Rift Valley Fever Overview
What is Rift Valley fever?
A person with Rift Valley fever has a viral infection that is transmitted to humans by mosquitoes. Rarely, the virus causes hemorrhage, or inflammation of the brain, called encephalitis. Rift Valley fever occurs in Africa, where it got its name.
What are the symptoms of Rift Valley fever?
The most common symptoms of Rift Valley fever include a fever, headache, muscle aches, nausea, vomiting, and blurry vision. Symptoms of severe Rift Valley fever include a high fever, neck pain and stiffness, blood in the stool, bleeding gums, nosebleeds, coughing up blood, and a rash that looks like broken blood vessels under the skin.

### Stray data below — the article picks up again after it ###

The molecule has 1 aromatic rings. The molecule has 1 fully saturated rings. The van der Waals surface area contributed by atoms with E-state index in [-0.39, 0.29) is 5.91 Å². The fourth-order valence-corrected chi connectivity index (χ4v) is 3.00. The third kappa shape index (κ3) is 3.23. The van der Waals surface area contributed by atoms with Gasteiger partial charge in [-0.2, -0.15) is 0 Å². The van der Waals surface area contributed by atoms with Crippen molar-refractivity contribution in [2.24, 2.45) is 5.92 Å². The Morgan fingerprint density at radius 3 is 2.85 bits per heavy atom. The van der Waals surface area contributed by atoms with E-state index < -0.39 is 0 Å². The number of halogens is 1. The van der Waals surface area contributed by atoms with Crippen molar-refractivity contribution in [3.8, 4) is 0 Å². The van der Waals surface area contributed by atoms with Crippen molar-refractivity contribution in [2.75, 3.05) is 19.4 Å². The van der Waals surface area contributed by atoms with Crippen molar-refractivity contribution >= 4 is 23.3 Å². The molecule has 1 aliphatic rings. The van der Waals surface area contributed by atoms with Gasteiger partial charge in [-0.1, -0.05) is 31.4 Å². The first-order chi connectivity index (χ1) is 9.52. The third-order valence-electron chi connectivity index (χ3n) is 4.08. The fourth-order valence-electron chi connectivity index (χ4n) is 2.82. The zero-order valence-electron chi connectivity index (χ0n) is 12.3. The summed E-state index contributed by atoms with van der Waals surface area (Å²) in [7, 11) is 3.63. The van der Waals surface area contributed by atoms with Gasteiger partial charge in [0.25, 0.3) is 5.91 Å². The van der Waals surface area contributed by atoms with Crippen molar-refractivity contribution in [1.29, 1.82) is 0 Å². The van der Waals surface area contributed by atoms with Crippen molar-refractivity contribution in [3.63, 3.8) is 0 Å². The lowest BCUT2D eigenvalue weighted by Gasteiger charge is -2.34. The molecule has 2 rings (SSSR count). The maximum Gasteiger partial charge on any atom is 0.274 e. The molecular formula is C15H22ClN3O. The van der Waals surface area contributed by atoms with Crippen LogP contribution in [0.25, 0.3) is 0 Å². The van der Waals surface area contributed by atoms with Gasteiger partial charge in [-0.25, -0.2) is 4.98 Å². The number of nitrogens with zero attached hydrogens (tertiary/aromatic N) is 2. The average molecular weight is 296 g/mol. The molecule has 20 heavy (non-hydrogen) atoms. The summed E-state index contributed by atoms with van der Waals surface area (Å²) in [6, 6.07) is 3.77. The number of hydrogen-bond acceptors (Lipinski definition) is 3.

How does the doctor treat Rift Valley fever?
Treatment for Rift Valley fever may include rest, plenty of liquids, and nonsteroidal anti-inflammatory medications for pain and fever. Treatment for severe Rift Valley fever may include intravenous fluids, antiviral medication, and transfusions of blood or fresh frozen plasma.
Continue to Rift Valley Fever Risk Factors
- Centers for Disease Control and Prevention (CDC). Rift Valley Fever--East Africa, 1997-1998. MMWR Morb Mortal Wkly Rep. 1998 Apr 10;47(13):261-4. 
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- Nabeth P, Kane Y, Abdalahi MO, Diallo M, Ndiaye K, Ba K, Schneegans F, Sall AA, Mathiot C. Rift Valley fever outbreak, Mauritania, 1998: seroepidemiologic, virologic, entomologic, and zoologic investigations. Emerg Infect Dis. 2001 Nov-Dec;7(6):1052-4.